It was thanks to their goal-driven mindset and relentless attitude they’ve been able to accomplish what they put their minds to. They weren’t lukewarm about the “doing.” It wasn’t a matter of whether they should or shouldn’t but more so about how they would go about reaching their goals. It hasn’t been a walk in the park and recognize there are many paths to a destination when describing their journey. “If we would have done things differently like some of our colleagues who’ve been in the scene [as long as us] we would be more successful. We would have more followers, earn more money, and would be more defined as an electronic techno act,” says Tassilo. However, it’s because they’ve done things differently and on their own terms that they’ve been afforded with creative freedom and other liberties other artists might have had to trade-off. “We did music as we liked and music that wouldn’t fit 100%. [We’ve done things] that are a little [looser compared] to other artists.”
“Hype is always just hype because there is a mass of people liking this ‘thing’ at the moment. Let’s see what’s going to happen next. […] how the taste of music in a bigger audience [changes] and then we’re going to see what’s going to happen to techno. Techno itself as a genre and music style will always be there. It’s the kind of genre that’s constantly developing and evolving. You can see this in between the last five to six years. Techno became super hard again very acid-driven. Stuff that has always been there but in a new costume.”
Trends come and go but style is forever. Pan-Pot keep up the dedication to embracing techno’s shifts.
The marketing of the “underground” has been an aspect they’ve seen drastically change since they first started. Before it wasn’t the business as it is now, and with more money on the table means more people are hungry to dip into the pot. More money more problems. The greater attention has blurred the lines between what can be considered mainstream and non also affecting its transactions on a business and consumer level. “I see techno quite commercial at the moment because we’re talking about a lot of money involved. If I see an artist profile that is basically successful by the way of how marketing is and not by the way music is generated and produced…then I’m doubting we’re talking about underground and that’s happening. It’s something I’m still asking myself where we’re going to end up with that,” says Tassilo.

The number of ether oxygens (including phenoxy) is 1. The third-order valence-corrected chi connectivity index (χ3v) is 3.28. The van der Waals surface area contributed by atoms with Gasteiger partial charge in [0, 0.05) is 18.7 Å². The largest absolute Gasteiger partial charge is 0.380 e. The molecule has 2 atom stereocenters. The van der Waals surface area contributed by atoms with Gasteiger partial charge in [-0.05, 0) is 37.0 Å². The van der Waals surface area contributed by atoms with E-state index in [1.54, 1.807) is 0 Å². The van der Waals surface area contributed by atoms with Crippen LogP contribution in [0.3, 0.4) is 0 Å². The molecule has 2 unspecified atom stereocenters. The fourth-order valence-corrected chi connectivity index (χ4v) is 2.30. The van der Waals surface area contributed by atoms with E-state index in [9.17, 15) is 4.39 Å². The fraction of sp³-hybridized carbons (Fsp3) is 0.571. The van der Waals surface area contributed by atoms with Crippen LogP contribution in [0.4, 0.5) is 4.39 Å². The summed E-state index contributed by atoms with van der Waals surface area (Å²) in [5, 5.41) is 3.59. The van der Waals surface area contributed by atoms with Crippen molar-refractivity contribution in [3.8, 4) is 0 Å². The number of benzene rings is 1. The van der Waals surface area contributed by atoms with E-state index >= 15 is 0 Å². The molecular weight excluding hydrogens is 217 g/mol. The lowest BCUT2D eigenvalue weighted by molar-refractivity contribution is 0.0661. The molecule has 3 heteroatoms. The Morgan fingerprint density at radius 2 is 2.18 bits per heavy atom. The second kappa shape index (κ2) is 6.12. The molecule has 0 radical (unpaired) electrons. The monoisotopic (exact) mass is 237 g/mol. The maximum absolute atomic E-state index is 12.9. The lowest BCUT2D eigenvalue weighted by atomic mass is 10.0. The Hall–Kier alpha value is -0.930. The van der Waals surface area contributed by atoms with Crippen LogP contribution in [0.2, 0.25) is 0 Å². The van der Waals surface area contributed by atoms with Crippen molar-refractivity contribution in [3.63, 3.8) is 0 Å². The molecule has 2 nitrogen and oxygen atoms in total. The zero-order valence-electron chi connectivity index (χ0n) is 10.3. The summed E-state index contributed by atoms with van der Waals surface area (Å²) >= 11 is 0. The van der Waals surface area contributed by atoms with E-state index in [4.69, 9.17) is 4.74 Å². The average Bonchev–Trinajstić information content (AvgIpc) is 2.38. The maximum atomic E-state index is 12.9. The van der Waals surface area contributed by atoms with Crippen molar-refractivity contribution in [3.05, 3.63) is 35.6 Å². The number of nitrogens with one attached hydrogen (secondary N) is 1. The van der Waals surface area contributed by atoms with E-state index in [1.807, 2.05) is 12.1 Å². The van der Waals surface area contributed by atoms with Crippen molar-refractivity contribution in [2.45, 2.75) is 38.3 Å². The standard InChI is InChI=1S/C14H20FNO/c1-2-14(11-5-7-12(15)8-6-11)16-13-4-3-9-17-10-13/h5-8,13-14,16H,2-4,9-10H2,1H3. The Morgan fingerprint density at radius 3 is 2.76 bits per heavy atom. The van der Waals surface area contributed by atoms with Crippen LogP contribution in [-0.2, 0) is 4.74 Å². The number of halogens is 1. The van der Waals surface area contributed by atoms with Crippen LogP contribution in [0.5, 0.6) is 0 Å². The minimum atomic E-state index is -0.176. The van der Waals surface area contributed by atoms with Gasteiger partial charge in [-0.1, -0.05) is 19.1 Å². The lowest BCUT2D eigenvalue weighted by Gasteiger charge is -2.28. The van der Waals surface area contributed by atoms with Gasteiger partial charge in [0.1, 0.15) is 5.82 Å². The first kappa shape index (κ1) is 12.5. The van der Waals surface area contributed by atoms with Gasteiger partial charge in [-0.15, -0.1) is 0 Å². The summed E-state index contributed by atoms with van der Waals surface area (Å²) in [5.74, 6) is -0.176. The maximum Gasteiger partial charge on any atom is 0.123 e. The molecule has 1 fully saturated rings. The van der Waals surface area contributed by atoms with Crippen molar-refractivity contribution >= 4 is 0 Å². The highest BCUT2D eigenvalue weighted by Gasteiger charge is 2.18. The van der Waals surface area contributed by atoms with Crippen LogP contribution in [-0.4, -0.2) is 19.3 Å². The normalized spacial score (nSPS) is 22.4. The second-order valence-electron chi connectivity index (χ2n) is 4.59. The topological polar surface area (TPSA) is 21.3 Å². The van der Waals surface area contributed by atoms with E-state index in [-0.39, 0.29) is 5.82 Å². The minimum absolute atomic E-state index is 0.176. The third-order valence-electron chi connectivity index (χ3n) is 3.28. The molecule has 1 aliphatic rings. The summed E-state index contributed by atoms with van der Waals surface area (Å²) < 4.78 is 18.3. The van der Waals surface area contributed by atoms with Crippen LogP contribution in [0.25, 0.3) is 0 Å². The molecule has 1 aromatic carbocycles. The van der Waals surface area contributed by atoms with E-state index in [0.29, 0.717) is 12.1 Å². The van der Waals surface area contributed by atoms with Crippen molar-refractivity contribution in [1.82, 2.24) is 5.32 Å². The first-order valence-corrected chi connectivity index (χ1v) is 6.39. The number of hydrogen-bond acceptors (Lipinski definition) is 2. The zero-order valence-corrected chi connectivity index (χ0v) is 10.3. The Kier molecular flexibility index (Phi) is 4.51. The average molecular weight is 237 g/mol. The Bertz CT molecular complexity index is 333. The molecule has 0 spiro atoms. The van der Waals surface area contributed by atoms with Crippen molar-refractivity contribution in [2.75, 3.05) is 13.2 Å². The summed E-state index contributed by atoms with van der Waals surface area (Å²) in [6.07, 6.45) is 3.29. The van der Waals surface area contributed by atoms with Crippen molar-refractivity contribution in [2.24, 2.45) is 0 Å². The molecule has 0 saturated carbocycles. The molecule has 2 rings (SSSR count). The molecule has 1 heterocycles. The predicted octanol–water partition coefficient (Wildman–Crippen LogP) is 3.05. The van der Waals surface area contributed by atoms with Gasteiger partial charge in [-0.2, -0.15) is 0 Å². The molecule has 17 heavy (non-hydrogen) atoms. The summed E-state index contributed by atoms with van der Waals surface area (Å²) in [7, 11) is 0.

“Our social media isn’t the coolest and not the most designed stuff. It’s not super personal because we like to be the people we are and private; not 100% reachable….it’s the kind of freedom we give to ourselves. It [helps] us be very [unique] but also maybe less successful.”
For Pan-Pot, creating boundaries is essential for success.
They’ve started a project called Let’s play with DJs. Thomas used to be an avid gamer, so this a way to stay connected during the lockdown and build a bridge between the worlds of gaming and music. You can catch their weekly stream every Wednesday on Twitch. They’ve invited renowned DJs to play with them and have a chat about music, gaming, and everything in between. While this was a way for them to connect with their colleagues they’d typically see on the road, it also opened the door for them to get to know newer talent.
On one occasion, the duo noticed a young producer who had been submitting demos was being an active participant in their weekly streams. “We started interacting on a personal level and calling on Skype to get to know each other—which is really important for us as a label too–we don’t just release music we also like to work together with our artists,” says Tassilo. “As a younger artist, if there’s somebody who plays your music—like a renowned artist—try to connect with these people and build a relationship.” Relationships are key for success and having the guidance and support of a mentor is what helps continued growth happen.
“I would like to encourage every person: whatever gender, color, sex…whatever it is…take the courage and be sure there are always people who are up for having [more opportunities and greater representation across artist line-ups].”
It’s time to do better and think differently. Pan-Pot recognizes there needs to be greater inclusion within the music industry.
When it comes to addressing the pervasive issue of diversity (im)balance on festival line-ups particularly their female counterparts, Pan-Pot knows plenty of work remains to be done. In the male-dominated industry, it’s often the same names appearing on festival line-ups. They encourage their female colleagues to send them e-mails so they can help with their label. While they can’t make any guarantees with publishing music for the sake of publishing as they want to maintain the label’s integrity and quality music, they see this as a starting point. “Don’t hesitate, send us e-mails. Send us also the kind of music you play so we have an idea….If it’s about our own events, we try to level the female and male artists—it’s not always easy that’s what I can say…find the right people who are willing to support. From our side, we are very open-minded and doing our best,” say the duo.
Sometimes chasing dreams isn’t easy, but it could be the best adventure ever. Remember that dreaming is a gateway to what could be. Dream big and dream hard. Pan-Pot is living proof that achieving anything significant takes undying dedication and unwavering drive. Don’t forget to check out their EP titled Voodo Signs out on June 25. Click that save button and press play to show the guys some love.